[Image: From Deep Unlearning (I), Sascha Pohflepp].
I woke up to the sad news this weekend that my friend, designer Sascha Pohflepp, has died. Sascha’s work was animated by such a good-natured inquisitiveness and sense of intellectual freedom, a grinning need to ask more questions about the objects, systems, and things before him—what they could be, what they should be, what they would be with the right amount of effort—that you could actually see it in his bearing, his near-constant smile, and a kind of amused sense that he didn’t quite believe what you were saying.
Sascha described his work as exploring “questions regarding the role of technology as a force that shapes our relationship with natural systems, human culture and ultimately ourselves, embodied in the tools we create.” His work required friends, others, collaborators; in Sascha’s words, “Almost every piece is grounded in joint efforts with researchers from the respective scientific fields and more often than not with peers as long-time collaborators. This emerges from a personal conviction that a truly satisfying understanding of the world and our role in it will not be achieved by a single perspective alone.”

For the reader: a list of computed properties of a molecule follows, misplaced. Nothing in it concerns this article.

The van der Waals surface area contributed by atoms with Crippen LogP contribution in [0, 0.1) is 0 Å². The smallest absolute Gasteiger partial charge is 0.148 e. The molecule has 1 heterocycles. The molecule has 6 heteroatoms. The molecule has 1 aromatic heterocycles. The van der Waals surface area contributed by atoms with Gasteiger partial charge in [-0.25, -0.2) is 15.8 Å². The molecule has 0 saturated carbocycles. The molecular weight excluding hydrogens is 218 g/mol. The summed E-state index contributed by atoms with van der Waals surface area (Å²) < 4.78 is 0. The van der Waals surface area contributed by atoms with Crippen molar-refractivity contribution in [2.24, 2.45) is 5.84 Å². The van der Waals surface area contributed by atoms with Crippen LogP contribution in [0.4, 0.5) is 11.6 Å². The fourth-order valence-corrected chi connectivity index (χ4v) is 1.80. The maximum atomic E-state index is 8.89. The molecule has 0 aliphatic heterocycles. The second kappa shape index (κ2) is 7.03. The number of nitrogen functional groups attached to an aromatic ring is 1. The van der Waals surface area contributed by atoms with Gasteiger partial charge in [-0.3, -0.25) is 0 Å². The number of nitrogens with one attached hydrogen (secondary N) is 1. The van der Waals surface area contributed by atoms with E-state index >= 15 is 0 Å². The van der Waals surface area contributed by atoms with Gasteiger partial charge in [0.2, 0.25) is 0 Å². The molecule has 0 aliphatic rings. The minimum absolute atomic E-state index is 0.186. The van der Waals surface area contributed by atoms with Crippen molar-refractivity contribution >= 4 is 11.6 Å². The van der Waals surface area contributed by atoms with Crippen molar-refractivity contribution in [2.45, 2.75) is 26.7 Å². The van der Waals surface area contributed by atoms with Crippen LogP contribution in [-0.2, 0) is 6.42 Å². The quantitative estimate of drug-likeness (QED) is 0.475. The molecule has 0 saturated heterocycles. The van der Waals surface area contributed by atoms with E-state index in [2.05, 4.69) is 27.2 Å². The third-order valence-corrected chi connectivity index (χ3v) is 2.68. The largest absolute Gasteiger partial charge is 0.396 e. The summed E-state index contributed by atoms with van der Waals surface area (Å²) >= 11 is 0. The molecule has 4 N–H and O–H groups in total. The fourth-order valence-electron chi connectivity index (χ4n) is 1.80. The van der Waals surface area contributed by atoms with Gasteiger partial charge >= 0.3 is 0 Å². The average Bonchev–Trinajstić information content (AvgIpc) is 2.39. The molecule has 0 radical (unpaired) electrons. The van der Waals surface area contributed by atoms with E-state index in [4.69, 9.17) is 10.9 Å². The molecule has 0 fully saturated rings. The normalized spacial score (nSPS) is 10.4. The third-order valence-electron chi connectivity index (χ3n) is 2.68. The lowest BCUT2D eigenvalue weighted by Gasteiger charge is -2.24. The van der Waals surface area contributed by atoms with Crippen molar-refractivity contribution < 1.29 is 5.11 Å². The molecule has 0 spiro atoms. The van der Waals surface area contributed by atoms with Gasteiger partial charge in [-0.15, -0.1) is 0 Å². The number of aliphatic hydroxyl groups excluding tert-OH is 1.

Details are thin, but he seems to have died in his sleep in Berlin; he was 41.